The latter would consist in something like multiform, branching spaces of alternate conditionals, with gradients of difference and consequence, affecting the actualization of ends and constituting a metaphorical topography of relative densities of possibility in our actual world. A Kantian capacity — even one that defines us — is still in some sense a capability we discretely “have”, whereas an Aristotelian potentiality pertains to our being, but also at the same time to that of the world we inhabit.

Aristotelian “thought” — commonly translated “intellect” — has been quite variously interpreted, and often fused with notions of neoplatonic or Augustinian provenance. Aristotle’s own texts dealing with it are quite minimalist. The relatively most extensive one is in On the Soul. I would complement it with what he says about practical judgment and ethos in the Ethics, and about the pursuit of wisdom in book Alpha of the Metaphysics. I take it to refer not to a mind-entity, or an intuitive knowledge, or an engine of predetermined reasoning, but rather to a discursive potentiality, an engagement in thought and valuation and earnest search, and the ethical “spirit” that is the undying essence of a human being.

Things Themselves

Husserl continues his Logical Investigations with a long critical discussion of the then-current tendency to reduce logic to psychological “laws” of mental operations, which are in turn supposed to be reducible to empirically discoverable facts. He then begins to discuss what a pure logic ought to be. “We are rather interested in what makes science science, which is certainly not its psychology, nor any real context into which acts of thought are fitted, but a certain objective or ideal interconnection which gives these acts a unitary relevance, and, in such unitary relevance, an ideal validity” (p. 225).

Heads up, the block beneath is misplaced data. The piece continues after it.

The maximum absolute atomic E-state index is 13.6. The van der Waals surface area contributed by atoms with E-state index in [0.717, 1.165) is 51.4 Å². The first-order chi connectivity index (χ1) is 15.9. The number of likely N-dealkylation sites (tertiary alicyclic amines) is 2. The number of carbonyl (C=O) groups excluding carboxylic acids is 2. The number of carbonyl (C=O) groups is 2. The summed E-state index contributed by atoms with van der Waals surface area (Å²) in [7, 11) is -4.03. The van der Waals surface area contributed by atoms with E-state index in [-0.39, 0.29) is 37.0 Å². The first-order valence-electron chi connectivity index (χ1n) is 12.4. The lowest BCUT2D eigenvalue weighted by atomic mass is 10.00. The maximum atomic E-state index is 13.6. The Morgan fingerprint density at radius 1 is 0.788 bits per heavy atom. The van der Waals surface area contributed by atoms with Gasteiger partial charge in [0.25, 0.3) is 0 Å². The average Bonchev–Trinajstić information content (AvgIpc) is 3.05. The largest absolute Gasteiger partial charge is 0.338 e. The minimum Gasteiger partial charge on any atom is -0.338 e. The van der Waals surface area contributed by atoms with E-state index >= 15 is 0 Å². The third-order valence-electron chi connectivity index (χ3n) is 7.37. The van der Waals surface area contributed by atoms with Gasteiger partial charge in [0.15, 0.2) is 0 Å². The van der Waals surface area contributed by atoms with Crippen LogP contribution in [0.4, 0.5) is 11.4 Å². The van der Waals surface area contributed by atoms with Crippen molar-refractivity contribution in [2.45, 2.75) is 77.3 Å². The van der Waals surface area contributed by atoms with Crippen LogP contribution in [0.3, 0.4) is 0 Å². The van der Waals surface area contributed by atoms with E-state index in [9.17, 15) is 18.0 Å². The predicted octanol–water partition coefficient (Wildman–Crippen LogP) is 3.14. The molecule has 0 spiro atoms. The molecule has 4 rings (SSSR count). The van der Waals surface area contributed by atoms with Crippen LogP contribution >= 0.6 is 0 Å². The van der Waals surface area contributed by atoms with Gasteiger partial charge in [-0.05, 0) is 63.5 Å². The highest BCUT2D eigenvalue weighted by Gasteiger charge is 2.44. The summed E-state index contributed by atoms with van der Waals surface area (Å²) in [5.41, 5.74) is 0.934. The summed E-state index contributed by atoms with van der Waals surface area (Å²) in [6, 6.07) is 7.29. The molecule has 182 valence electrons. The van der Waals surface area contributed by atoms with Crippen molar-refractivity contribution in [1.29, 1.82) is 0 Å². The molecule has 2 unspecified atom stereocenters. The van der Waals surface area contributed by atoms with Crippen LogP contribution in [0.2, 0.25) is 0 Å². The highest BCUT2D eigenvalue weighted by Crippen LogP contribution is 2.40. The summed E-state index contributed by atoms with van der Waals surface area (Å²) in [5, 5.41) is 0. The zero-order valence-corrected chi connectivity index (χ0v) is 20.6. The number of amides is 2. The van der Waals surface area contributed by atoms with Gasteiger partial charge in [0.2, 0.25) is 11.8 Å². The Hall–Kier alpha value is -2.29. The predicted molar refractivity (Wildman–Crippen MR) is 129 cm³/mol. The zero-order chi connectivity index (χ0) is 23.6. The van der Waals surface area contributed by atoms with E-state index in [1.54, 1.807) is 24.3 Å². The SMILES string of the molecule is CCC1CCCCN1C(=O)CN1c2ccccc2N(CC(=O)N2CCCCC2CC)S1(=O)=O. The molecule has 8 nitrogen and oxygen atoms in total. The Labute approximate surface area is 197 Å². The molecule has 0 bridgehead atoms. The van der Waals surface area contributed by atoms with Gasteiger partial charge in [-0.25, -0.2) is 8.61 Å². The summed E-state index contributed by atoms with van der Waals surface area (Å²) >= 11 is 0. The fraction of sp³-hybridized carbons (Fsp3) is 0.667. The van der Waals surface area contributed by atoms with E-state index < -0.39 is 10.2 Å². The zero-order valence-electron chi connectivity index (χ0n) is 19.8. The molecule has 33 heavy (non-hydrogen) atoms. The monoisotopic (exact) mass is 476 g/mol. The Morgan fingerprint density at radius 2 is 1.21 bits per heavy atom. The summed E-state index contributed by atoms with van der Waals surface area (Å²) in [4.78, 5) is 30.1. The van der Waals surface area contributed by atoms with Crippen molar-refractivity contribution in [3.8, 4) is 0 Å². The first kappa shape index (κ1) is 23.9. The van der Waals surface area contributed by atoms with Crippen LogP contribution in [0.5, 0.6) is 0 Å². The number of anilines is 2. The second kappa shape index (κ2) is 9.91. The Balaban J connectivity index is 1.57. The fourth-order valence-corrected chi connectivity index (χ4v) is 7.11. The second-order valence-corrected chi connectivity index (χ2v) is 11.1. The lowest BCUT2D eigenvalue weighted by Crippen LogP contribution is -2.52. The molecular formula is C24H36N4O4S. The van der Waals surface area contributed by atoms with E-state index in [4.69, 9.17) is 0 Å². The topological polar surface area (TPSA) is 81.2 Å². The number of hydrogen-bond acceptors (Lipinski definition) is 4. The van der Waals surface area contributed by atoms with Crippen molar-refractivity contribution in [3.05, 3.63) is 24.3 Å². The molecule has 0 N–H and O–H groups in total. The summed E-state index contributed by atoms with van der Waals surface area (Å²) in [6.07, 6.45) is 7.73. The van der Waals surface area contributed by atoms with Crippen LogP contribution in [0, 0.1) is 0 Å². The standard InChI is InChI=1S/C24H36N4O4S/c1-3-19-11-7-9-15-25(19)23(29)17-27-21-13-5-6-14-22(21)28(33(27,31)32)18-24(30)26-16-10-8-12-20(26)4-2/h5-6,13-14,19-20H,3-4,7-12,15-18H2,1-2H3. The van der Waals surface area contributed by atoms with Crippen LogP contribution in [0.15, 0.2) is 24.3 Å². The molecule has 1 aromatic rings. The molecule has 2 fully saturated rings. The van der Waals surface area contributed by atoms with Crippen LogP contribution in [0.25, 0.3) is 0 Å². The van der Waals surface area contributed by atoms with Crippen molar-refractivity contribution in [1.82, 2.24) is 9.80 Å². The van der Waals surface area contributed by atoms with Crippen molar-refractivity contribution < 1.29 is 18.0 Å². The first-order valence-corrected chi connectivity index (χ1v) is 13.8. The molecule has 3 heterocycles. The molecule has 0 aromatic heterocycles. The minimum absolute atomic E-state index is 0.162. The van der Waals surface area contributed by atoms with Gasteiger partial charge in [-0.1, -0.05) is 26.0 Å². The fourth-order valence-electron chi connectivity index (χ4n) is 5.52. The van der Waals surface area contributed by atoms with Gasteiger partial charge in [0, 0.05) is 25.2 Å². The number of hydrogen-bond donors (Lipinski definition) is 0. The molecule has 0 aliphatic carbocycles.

To do this, we need to look at both things and truths from the point of view of their interconnections. In his famous phrase, we need to go “to the things themselves”. As Aristotle emphasized before, we need to look carefully at distinctions of meaning.

Expressive meanings are not the same thing as indicative signs. Meaning for Husserl is not reducible to what it refers to; it originates in a kind of act, though it is not to be identified with the act, either. Verbal expressions have an “intimating” function. “To understand an intimation is not to have conceptual knowledge of it… it consists simply in the fact that the hearer intuitively takes the speaker to be a person who is expressing this or that” (p. 277). “Mutual understanding demands a certain correlation among the acts mutually unfolded in intimation…, but not at all in their exact resemblance” (p. 278). “In virtue of such acts, the expression is more than a sounded word. It means something, and insofar as it means something, it relates to what is objective” (p. 280). “The function of a word… is to awaken a sense-conferring act in ourselves” (p. 282).

“Our interest, our intention, our thought — mere synonyms if taken in sufficiently wide senses — point exclusively to the thing meant in the sense-giving act” (p. 283). “[A]ll objects and relations among objects only are what they are for us, through acts of thought essentially different from them, in which they become present to us, in which they stand before us as unitary items that we mean” (ibid).

“Each expression not merely says something, but says it of something: it not only has a meaning, but refers to certain objects” (p. 287). “Two names can differ in meaning but can name the same object” (ibid). “It can happen, conversely, that two expressions have the same meaning but a different objective reference” (p. 288). “[A]n expression only refers to an objective correlate because it means something, it can rightly be said to signify or name the object through its meaning” (p. 289). “[T]he essence of an expression lies solely in its meaning” (ibid).

“Expressions and their meaning-intentions do not take their measure, in contexts of thought and knowledge, from mere intuition — I mean phenomena of external or internal sensibility — but from the varying intellectual forms through which intuited objects first become intelligibly determined, mutually related objects” (ibid). Meanings do not have to do with mental images.

“It should be quite clear that over most of the range both of ordinary, relaxed thought and the strict thought of science, illustrative imagery plays a small part or no part at all…. Signs are in fact not objects of our thought at all, even surrogatively; we rather live entirely in the consciousness of meaning, of understanding, which does not lapse when accompanying imagery does so” (p. 304). “[A]ny grasp is in a sense an understanding and an interpretation” (p. 309).